In the ’00s and early ’10s, businesses throughout California would forever make merchant cash advance companies rethink how they operate in the state. At issue was the methodology of buying future credit card receivables and how that meshed with the state’s strict lending laws.
For those that remember, an attorney named Anat Levy of Anat Levy & Associates, PC, quickly became somebody you didn’t want to know. Levy became famous, or rather infamous, through her role in Bistro Executive, Inc., et. al. v. Rewards Network, et. al., a class action that argued Rewards Network had violated state usury laws. The plaintiffs won and Rewards Network appealed. They ultimately settled however for nearly $60 million.
Her success in that case would lead to a string of similar cases against companies buying future receivables from California businesses, including AdvanceMe Inc., who eventually settled for $23.4 million. As the heat on the industry turned up, some merchant cash advance companies mitigated these disputes through enforceable arbitration clauses such as in Captain Bounce, Inc., et. al. v. Business Financial Services, Inc. et. al.
While there is no law that requires purchasers of future receivables in California to be licensed lenders (especially considering most merchant cash advance companies are not lenders), the constant threat of crippling usury litigation was enough to make some companies restructure their product as an actual loan, at least in that state. Others decided to cross off doing business in the state entirely. For those that decided to lend there however, they had to jump through the necessary hurdles to become a licensed lender. (Read Paul Rianda, Esq’s instructions for how to do this)
It seems that strategy is not without complications either. Under California’s Finance Lender’s Law, lenders have been prohibited from paying any compensation to unlicensed brokers for a loan referral. That would seem to mean that in becoming a lender there, you can no longer accept business from your brokers which is often the entire point of becoming a lender in the first place.
This law recently moved to the forefront of the industry’s watch list after new legislation (SB 197), which is slated to go into effect on January 1, 2016, reiterated the restrictions while simultaneously creating tough standards to obtain an exception.
Patrick Siegfried, Esq. and attorneys for Hudson Cook, LLP have already posted their analyses on the new law on deBanked.
Already one lender has publicly informed its brokers that it will no longer accept their business due to SB 197 specifically. “As of January 1st, 2016 changes in the California Finance Lenders Law (Senate Bill 197) requires brokers and lenders to be licensed when referring or making loans to California residents,” wrote LoanMe in an email it circulated last week. LoanMe’s model has consistently been lending however, not merchant cash advance. Still, the announcement ruffled feathers on industry forums where brokers were unsure of what the implications were.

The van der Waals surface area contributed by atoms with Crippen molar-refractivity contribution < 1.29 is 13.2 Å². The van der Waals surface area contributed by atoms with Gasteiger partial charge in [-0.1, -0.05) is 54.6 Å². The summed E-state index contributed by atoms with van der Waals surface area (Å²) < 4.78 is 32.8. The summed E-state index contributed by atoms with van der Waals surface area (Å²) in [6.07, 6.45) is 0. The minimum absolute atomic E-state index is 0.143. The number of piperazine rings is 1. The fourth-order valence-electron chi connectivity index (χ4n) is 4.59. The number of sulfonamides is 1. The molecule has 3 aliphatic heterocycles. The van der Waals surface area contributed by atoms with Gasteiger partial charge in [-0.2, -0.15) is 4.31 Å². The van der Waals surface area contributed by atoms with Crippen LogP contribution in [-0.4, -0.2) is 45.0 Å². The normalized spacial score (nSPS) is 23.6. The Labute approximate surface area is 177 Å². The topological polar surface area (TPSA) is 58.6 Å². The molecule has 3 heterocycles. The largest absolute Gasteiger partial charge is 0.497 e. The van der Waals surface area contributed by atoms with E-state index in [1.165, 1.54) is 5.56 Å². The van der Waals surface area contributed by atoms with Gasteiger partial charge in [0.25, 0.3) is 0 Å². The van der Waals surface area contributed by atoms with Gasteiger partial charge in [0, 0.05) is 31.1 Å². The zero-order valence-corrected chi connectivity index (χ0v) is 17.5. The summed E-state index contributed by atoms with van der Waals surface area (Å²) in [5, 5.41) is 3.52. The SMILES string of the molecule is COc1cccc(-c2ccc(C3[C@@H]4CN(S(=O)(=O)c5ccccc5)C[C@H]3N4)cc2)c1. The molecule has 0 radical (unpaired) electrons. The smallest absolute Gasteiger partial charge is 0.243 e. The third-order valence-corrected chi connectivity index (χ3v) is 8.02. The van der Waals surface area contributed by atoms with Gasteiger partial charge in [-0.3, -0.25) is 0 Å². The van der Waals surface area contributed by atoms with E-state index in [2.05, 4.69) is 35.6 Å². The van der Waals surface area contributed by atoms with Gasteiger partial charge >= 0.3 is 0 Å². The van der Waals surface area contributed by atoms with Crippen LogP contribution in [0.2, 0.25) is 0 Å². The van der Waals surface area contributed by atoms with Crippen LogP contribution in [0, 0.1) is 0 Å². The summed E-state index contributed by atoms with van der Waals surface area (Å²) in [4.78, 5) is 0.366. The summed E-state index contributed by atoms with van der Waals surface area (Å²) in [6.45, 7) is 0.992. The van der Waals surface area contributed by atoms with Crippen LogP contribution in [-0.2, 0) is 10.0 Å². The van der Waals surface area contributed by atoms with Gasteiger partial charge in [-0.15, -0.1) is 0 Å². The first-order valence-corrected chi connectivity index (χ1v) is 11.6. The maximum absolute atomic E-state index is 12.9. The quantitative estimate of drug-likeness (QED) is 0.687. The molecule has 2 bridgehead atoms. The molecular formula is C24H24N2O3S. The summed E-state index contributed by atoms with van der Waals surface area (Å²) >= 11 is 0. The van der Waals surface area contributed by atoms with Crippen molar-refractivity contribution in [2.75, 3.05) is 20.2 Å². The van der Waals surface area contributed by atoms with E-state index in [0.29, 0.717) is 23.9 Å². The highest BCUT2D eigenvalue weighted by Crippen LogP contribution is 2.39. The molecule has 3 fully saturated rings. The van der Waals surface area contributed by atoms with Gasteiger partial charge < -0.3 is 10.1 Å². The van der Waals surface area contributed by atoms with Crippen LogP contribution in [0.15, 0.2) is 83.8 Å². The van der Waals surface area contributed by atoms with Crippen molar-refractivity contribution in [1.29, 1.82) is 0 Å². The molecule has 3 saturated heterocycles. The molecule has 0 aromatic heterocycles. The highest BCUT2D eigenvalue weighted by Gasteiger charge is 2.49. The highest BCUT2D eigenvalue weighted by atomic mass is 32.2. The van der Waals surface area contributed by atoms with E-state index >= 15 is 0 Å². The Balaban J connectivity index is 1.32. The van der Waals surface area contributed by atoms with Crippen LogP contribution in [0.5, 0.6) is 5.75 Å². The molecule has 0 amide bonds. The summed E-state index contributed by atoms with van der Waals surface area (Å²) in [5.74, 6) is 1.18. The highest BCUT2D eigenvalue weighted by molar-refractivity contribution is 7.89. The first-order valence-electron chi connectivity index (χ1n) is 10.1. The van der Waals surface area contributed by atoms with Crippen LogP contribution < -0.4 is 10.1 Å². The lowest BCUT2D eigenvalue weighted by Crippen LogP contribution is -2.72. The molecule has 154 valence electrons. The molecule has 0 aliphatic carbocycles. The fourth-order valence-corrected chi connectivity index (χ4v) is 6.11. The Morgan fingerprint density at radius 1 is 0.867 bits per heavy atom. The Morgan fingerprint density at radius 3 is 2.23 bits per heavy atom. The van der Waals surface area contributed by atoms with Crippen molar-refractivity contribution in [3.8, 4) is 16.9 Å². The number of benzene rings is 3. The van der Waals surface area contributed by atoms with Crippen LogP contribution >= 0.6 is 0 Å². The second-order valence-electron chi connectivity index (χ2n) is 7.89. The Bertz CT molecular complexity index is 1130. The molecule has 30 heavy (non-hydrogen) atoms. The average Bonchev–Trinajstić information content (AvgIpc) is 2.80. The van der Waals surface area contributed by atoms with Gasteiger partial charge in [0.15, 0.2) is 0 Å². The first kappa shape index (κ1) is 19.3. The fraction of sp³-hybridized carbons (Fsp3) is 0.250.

LoanMe didn’t disclose however that there was uncertainty over their claim to be a licensed lender in the first place. On February 18, 2015, California’s Commissioner of Business Oversight hit LoanMe with a desist and refrain order for making among other things, “false, misleading and deceptive representations” about their status as a licensed lender. After making the case that the license LoanMe was arguing a claim to should be revoked, the accusation was withdrawn without prejudice the following month after the Commissioner received “additional information.”
According to the Department of Oversight’s website, LoanMe, Inc. is not directly licensed, though the dispute seems to stem from their argued adoption of another entity’s license, a company called Cash4Rent Inc.
While the outcome of that state inquiry is unclear, it may perhaps add some color to LoanMe’s decision to stop accepting business from unlicensed brokers in California. In deBanked’s November/December magazine issue, California attorney Paul Rianda wrote that the state is so thorough that he has seen a license application rejected because the lender forgot to include the period after “Inc” in the company name.
Still, he wrote, “given the fact there have been a number of successful lawsuits against cash advance companies in California, many cash advance companies have decided to take a different route and get a lending license to provide loans to merchants in the state. If done correctly, this can allow companies to provide loans to merchants in California at roughly the same profit margins one could expect from a cash advance.”
And yet, the California Finance Lenders Law allows companies offering merchant cash advances to be exempt from the licensed broker requirement.
So what to do?
Given the history of litigation and legislation, being in the funding business in California is a tough job regardless. After becoming licensed, “that is where the fun begins,” Rianda wrote. “You are subject to many laws in California and audits by the State.”